How Red Bull can ruf­fle more feath­ers this year

Motor Sport News - - Headline News - An­thony Rowl­in­son

Al­ready it’s a con­tender for ‘Green Room’ mo­ment of the year: Daniil Kvyat, grin­ning broadly at Se­bas­tian Vet­tel, in ro­bust de­fence of his lap one move at the Chi­nese GP that forced Seb into avoid­ing ac­tion and into Kimi Raikko­nen.

Re­gard­less of the mer­its of ei­ther man’s view of the in­ci­dent (and for the record I reckon Kvyat would have been re­miss not to go for the gap left by Vet­tel) the big­ger-pic­ture point is that Kvyat was there at all.

With team-mate Dan Ric­cia­rdo al­ready dis­ap­pear­ing up the road, hav­ing dropped Nico Rosberg at the start, Kvyat de­cided he also wanted some of the ac­tion. So he went and got it.

What this means is that Red Bull is back, big time. Not quite in the full world-dom­i­na­tion spec we saw from 2010-2013 (four con­sec­u­tive world ti­tle dou­bles), but it’s get­ting into that Mercedes-fer­rari mix and look­ing in­creas­ingly con­fi­dent.

It’s no sur­prise that RBR has turned out yet an­other great chas­sis in the RB12: the tech­ni­cal team is still led by F1 de­sign totem Adrian Newey, af­ter all.

But more en­cour­ag­ing is that the Re­nault-built, Tag-heuer-branded en­gine in the back end is much more like the real deal than it was at any point dur­ing a largely dis­as­trous 2015.

Any true rac­ing fan should re­joice in this: while RBR’S take-no-pris­on­ers style of rac­ing has ruf­fled plenty of feath­ers over the past decade, it re­mains a bril­liant, am­bi­tious rac­ing team, with a rare gift for fo­cus­ing on the job in hand – win­ning races.

That’s why, in­deed, re­la­tions with Re­nault turned so sour last year: Red Bull’s lead­ers, from the very top down, be­lieved their undimmed en­er­gies and ex­pen­di­ture were be­ing squan­dered by a sub-stan­dard Re­nault tech­ni­cal of­fer­ing.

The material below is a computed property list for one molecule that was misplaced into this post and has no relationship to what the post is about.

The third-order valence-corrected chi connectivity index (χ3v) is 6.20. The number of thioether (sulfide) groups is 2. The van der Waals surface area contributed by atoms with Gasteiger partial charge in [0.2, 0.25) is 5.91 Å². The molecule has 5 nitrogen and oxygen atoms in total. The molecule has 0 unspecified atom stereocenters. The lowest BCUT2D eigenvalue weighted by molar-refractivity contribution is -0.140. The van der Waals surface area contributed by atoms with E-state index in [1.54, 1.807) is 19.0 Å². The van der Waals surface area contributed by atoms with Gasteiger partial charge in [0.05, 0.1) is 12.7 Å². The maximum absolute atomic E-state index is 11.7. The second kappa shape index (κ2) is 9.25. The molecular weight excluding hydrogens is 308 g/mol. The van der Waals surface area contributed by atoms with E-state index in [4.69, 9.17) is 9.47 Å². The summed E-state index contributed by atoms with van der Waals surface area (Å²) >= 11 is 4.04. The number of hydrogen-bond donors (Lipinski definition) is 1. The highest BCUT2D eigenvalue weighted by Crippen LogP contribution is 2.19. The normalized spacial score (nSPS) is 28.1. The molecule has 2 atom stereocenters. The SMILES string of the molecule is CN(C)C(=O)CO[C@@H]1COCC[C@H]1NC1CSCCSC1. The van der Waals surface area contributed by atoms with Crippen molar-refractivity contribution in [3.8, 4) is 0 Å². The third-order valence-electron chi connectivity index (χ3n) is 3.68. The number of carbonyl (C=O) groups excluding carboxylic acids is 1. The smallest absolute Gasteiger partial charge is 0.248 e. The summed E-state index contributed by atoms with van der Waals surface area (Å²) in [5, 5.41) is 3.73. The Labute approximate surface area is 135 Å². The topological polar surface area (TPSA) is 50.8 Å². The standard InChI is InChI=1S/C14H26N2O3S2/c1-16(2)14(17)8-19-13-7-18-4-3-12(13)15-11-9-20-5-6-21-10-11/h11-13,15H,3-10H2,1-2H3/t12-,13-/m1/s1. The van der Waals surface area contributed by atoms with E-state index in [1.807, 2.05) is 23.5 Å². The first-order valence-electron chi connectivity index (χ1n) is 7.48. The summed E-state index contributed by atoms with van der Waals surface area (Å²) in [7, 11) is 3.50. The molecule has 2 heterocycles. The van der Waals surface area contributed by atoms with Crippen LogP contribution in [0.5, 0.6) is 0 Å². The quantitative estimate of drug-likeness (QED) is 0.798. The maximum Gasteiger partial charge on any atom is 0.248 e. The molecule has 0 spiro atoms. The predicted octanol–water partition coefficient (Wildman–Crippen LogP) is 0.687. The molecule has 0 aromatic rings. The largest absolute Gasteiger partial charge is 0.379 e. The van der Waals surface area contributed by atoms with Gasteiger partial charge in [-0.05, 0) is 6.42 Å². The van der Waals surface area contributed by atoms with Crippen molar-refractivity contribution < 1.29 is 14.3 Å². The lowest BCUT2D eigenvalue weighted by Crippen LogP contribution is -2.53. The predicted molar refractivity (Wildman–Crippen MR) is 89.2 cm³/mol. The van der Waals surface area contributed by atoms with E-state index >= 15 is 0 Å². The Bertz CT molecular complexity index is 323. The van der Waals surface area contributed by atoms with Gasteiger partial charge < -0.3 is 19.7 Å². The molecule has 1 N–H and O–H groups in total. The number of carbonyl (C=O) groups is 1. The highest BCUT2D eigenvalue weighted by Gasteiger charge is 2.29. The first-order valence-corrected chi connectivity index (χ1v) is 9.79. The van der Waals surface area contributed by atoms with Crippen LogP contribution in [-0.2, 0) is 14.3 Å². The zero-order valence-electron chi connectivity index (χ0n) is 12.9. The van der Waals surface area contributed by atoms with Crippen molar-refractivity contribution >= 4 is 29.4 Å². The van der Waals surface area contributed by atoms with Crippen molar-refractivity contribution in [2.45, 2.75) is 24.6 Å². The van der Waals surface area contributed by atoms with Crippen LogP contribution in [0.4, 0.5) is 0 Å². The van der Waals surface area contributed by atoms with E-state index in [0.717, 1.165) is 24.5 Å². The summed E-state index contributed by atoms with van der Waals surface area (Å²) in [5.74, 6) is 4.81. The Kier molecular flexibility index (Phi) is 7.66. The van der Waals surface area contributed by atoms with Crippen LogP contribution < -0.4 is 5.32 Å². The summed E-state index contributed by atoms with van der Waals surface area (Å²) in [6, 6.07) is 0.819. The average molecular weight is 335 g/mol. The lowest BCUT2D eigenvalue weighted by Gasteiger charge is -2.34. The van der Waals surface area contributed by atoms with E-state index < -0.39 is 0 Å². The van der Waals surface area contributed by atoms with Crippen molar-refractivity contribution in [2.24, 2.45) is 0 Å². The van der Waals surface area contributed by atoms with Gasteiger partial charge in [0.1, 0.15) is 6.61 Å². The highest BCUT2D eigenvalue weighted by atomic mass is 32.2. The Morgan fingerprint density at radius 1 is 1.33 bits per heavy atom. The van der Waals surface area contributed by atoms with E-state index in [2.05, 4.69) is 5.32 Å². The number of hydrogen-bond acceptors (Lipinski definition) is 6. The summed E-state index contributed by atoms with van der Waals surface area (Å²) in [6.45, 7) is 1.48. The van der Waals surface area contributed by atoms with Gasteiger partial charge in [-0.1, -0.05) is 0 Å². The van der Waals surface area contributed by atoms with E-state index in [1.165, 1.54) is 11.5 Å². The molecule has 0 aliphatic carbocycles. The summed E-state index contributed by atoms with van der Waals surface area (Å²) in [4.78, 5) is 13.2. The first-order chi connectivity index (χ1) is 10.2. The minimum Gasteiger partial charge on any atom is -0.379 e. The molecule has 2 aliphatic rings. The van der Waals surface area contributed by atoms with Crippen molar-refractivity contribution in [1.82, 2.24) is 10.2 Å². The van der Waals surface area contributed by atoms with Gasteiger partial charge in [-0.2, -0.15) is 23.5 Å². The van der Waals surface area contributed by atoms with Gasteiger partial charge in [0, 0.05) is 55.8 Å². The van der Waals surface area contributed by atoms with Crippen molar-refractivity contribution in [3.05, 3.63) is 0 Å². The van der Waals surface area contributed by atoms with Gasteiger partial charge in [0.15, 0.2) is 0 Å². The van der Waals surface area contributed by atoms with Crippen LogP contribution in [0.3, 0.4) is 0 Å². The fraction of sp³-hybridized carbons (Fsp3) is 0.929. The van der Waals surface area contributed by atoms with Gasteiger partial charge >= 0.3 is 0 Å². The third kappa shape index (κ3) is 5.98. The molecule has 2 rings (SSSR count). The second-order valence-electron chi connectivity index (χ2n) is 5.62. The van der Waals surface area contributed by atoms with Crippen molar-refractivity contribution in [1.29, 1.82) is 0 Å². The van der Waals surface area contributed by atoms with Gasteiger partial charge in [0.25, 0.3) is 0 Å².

All that ap­pears to have changed – and more quickly than many might have imag­ined. With Re­nault hav­ing bought back into F1 as a full works en­try, it can’t af­ford to com­pete with any­thing other than a highly com­pet­i­tive mo­tor, so re­source is be­ing di­verted back to Viry-chatil­lon en­gine HQ in a way that was no­tice­ably ab­sent in 2014-15.

RBR is feel­ing an im­me­di­ate ben­e­fit. Kvyat’s third and Ric­cia­rdo’s fourth in China were founded on pure pace, not some elab­o­rate counter-strat­egy. Ric­cia­rdo might even have won with­out his punc­ture.

So what should we ex­pect from the Cana­dian GP on­wards when Re­nault’s much-trailed up­grade comes on stream? Wins and, who knows, maybe even a late-sea­son cham­pi­onship tus­sle? That’s al­most cer­tainly bad news for the 2016 ti­tle am­bi­tions of Lewis Hamil­ton, who may find points-scor­ing op­por­tu­ni­ties re­duced by the pres­ence of blue and yel­low cars ahead. But you can ex­pect more wide smiles from the two Dans.

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